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The Telescopes began as a run-of-the-mill British shoegazer band fully under the thrall of noise and My Bloody Valentine, perhaps a little angrier than most of that ilk but pretty unmemorable. At some point, however, they discovered subtlety and songcraft. They traded in most of their noise pedals for some that make the guitars go all spacy and phased-out. They also wrote a batch of songs with melodies and hooks reminiscent of Love or The Notorious Byrd Brothers-era Byrds. The songs on The Telescopes are built on acoustic guitars, then the aforementioned tricked-out electric guitars are laid on top and garnished with bongos, organs, pianos, and all sorts of classic instruments. Stephen Lawrie's vocals are restrained and semi-emotional and female backing vocals add a touch of sweetness that might otherwise be missing from the record, as the overall atmosphere is very moody and introspective. A large chunk of the credit should be given to producer Guy Fixsen, who also helmed some great records with Moose and Rollerskate Skinny and was a member of Laika. Sadly, the Telescopes split soon after this album came out, but the classic sound they came up with here lives on in bands like Mojave 3 and the Verve.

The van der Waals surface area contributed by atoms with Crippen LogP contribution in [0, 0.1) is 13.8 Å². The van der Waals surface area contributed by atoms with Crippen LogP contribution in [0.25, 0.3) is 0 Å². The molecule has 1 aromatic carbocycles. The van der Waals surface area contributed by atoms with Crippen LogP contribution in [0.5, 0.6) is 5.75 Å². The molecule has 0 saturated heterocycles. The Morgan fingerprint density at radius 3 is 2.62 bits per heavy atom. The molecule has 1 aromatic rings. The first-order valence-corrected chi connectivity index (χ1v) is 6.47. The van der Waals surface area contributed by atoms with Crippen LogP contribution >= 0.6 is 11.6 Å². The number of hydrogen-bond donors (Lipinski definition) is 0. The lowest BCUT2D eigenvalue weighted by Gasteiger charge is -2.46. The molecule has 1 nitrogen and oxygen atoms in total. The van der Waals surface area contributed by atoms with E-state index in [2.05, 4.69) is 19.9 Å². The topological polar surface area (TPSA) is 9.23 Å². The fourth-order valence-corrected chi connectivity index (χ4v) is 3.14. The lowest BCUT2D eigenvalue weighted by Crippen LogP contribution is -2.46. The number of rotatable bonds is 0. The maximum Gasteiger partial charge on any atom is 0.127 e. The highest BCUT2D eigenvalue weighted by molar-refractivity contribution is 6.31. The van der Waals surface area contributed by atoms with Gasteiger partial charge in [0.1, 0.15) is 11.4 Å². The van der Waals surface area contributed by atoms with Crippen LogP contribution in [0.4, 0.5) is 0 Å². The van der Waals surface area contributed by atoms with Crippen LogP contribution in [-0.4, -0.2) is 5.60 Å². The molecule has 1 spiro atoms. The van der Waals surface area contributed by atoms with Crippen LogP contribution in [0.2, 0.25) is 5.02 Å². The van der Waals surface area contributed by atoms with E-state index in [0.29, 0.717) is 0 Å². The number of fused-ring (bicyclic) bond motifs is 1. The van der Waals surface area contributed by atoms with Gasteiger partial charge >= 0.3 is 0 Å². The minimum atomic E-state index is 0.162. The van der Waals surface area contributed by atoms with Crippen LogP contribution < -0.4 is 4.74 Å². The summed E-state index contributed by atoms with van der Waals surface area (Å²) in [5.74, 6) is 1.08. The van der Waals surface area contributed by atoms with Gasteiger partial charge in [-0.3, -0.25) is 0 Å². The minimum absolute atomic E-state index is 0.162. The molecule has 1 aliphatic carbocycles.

Saturday, 22 June 2019

EMF Epsom Mad Funkers The Best Of



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Regrettably, England's EMF had been seared with the curse of premature victory, sometimes belting out "Unbelievable" two or three times per show, and many assumed they'd be forever damned to run from their own success until the day they took off their long shorts and cut their hair. But Epsom Mad Funkers, an emphatic and touching tribute with new songs and a second disc of remixes, proves that what saved them from disaster was an anarchic instinct for just how to nail together the flotsam and jetsam of late-20th century chart music without sounding totally contrived. One moment you could get "Girl of an Age," the great, cherubic baggy anthem that never was, the next you'd be swimming about in megalomaniac, brain-rammed funk ("Perfect Day," "They're Here") or even a sort of facetious revelry, such as the live classic "EMF," which would rather stack up stylistic Lego blocks and smash them to pieces than try to mimic the picture on the box. For better or worse, nobody else sounded like this